3. BASF Residual Insecticide Prescription Treatment — Professional Insecticide for Large-Scale Extermination
If you have a full-blown infestation, and nothing organic seems to work, then consider this one. The spray is a highly effective insecticide that exterminates a whole range of pests, including ants, bugs, flees, etc. It’s normally meant for indoor use but it’s as efficient outside, around the house or premises.
The aerosol consists of Cehalothrin, which is useful against mites that have high-breeding speed. At first, it’s wet and watery, and, therefore, saturates well in wood, concrete, and fabrics. When dried out, the substance leaves residues that pose the main threat to pests by contaminating an infested area. The particles can be later spread by insects by sticking to their hair, which is perfect for large pantry moth extermination.
4. Armour Shell Lavender Sachet and Cedar Bags — Natural Pantry Moth Repellent
Rather handy and well-made, these bags can be used as a prevention method for moths. Compact and portable, there is no limit to where the product can be placed. Also, they are infused with Lavender and Cedar essences for a pleasant smell.
There are 20 units in a single pack, where half of them are lavender and the other half is cedar. The number is sufficient for stuffing your clothes, shoes, furniture, and bedding. When placed there, the bags give off a faint scent of the herbs that moths find repulsive, which makes them flee and avoid the area. The product is completely organic and includes no harmful chemicals.
5. Green Gobbler 30% Pure Vinegar — Organic Pantry Moth Killer
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Since vinegar is what kills pantry moths for sure, there is no better alternative to this solution. It’s perfectly suitable for both indoor and outdoor use, as well as for household premises. Made of exclusively natural components, the product can be applied around vegetable patches and gardens.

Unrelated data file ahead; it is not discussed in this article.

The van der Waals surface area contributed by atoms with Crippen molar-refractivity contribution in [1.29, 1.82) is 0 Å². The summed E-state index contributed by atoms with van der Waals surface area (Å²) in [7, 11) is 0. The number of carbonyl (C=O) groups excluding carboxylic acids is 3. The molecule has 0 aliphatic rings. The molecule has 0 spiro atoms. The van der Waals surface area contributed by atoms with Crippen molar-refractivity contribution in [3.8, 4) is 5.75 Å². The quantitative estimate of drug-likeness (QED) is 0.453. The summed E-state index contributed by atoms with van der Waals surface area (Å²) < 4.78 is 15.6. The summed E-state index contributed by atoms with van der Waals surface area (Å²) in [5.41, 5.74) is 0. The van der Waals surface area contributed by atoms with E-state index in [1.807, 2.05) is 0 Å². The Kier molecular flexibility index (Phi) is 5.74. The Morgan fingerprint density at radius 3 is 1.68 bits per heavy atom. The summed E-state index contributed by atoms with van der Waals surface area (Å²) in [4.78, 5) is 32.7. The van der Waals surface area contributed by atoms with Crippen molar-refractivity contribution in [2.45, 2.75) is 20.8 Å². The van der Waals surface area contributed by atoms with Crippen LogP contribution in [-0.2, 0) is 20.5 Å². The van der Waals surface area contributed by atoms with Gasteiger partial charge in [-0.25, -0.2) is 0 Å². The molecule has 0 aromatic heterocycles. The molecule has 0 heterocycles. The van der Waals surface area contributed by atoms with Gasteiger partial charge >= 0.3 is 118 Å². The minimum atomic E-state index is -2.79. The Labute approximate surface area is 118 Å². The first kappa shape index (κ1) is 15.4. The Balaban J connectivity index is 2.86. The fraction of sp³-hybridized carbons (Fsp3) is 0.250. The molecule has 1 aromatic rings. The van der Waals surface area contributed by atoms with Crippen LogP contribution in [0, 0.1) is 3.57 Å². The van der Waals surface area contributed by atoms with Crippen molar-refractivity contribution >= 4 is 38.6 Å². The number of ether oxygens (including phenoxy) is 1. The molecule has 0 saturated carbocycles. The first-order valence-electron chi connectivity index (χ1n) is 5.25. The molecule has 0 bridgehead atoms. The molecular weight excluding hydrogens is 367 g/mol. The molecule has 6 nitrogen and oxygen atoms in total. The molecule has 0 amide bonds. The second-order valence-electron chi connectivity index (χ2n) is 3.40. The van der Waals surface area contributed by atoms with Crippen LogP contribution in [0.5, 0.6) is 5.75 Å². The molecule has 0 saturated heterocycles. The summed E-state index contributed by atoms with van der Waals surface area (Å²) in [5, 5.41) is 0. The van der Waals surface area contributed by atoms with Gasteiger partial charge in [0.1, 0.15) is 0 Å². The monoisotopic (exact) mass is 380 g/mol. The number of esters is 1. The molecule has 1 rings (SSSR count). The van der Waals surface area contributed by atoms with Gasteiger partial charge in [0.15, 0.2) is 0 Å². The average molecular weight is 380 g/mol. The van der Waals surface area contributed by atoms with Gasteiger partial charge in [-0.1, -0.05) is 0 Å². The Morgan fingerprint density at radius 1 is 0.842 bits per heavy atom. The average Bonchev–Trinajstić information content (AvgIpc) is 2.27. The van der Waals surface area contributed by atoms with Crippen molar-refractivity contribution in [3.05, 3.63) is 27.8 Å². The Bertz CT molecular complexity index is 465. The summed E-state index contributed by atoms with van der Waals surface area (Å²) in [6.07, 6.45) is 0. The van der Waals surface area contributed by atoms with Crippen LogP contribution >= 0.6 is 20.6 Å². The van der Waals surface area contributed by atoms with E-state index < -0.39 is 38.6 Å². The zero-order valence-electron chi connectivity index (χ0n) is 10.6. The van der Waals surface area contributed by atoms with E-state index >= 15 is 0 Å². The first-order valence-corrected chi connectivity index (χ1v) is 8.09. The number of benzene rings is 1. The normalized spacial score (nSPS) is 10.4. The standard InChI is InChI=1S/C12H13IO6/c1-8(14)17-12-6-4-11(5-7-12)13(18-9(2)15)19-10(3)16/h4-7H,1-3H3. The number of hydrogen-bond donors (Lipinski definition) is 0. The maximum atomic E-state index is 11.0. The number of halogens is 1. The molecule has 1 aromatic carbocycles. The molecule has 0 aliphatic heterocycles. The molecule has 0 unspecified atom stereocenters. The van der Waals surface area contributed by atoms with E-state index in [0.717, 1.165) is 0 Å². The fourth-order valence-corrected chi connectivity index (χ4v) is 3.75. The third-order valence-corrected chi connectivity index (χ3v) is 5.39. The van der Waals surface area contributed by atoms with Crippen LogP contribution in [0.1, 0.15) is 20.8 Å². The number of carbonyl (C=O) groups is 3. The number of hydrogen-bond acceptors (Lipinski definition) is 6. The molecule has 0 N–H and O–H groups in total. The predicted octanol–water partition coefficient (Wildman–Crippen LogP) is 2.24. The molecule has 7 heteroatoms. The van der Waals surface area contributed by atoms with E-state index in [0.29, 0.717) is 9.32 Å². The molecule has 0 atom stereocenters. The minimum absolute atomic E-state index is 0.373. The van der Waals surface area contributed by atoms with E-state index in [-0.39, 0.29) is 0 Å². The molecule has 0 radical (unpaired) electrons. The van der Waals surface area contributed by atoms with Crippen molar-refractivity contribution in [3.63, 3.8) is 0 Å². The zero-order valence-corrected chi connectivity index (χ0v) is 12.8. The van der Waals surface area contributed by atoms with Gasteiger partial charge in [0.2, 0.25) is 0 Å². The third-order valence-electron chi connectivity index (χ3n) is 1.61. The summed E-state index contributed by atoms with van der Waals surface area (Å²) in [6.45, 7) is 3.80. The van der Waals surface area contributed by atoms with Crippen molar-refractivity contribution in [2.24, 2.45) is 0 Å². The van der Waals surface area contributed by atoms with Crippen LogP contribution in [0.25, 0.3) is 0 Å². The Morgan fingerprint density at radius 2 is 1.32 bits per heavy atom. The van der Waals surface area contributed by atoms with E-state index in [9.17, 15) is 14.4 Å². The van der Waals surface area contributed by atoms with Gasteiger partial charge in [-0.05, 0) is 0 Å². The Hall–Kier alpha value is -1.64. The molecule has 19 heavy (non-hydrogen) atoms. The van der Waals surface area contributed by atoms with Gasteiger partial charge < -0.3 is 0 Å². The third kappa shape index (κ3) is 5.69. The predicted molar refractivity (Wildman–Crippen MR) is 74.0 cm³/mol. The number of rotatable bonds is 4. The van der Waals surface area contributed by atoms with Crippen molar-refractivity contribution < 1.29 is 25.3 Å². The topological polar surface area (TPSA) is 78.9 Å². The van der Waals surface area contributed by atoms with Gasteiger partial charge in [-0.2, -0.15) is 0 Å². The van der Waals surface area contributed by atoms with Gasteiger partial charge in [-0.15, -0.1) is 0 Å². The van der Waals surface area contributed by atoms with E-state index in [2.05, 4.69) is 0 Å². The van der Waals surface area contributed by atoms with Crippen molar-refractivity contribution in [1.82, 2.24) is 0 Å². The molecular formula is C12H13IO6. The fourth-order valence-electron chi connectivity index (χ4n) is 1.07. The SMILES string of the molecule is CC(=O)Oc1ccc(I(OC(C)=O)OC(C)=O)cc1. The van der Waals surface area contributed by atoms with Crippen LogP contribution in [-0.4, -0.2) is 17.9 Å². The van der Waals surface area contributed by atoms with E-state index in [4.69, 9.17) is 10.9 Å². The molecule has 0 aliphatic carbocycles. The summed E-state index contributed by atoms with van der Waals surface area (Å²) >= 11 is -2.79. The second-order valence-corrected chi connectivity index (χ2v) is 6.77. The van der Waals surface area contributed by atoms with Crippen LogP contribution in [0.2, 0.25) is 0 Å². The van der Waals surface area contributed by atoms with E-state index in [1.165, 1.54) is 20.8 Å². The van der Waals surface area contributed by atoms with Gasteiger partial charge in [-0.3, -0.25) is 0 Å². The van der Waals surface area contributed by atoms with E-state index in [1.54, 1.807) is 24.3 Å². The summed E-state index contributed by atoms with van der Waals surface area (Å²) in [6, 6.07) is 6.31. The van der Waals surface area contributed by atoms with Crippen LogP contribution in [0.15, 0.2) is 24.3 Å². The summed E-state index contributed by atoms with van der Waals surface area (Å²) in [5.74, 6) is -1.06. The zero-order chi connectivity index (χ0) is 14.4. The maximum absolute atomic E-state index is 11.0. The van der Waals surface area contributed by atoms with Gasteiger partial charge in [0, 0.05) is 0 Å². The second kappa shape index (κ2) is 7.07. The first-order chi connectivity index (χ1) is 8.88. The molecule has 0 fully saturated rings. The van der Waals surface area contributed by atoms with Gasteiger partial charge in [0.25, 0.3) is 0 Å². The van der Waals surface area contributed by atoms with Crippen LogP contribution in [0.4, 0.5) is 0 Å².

Consisting of good-old vinegar, the product is a time-proven treatment against moths. Not only does the pest find it repulsive but it’s rather liable to poisoning once it inhales or costumes the substance. Just spread some of it around your infested area and leave it be for some time, the pests will stream out or get annihilated.
Take a look at this section to find more answers to your questions!
What is the fastest way to get rid of pantry moths?
The most efficient way to deal with moths is to use a professional pantry moth killer. It includes a lot of the most unfavorable components that bring down your pests within minutes. However, if you’re dealing with fabrics and carpentry, try using natural remedies and essences and scatter them around the house. They can deter the insects, rather than kill them, though.
Can an exterminator get rid of pantry moths?
Of course, they can. These people are specifically trained to manage pest infestations of any scale. First, try to clear your house of moths using natural and professional solutions. If this doesn’t work out, invite a professional.
How long do pantry moths live?
When talking about adult insects, this breed can survive no longer than a month (around 3 weeks). However, they each lay up to 50 eggs before parishing, which spurs the swarming.
Don’t Let Pantry Moths Become Your Housemates
Yes, moths aren’t harmful to your health or well-being, unlike spiders, flees, and other pests. However, they contaminate everything, spoil food, and wreck your clothes. Knowing how to deter and how to kill pantry moths is a skill that will prove most useful in time.
Use oils and essences to prevent their breeding, apply sprays to clear the shelves and pantries of them, and use insecticides to avoid further contamination.
All in all, that’s it for today. I deem the information will come in handy to you one day or even now. What kind of treatments have you used before? Which is a better repellent: cedar or lavender? Leave your thoughts below!
- Pantry Moths (National Pesticide Information Center):
- Pest Control Advice (Oxford City Council):
- Natural alternatives to synthetic chemicals (Department of Primary Industries and Regional Development):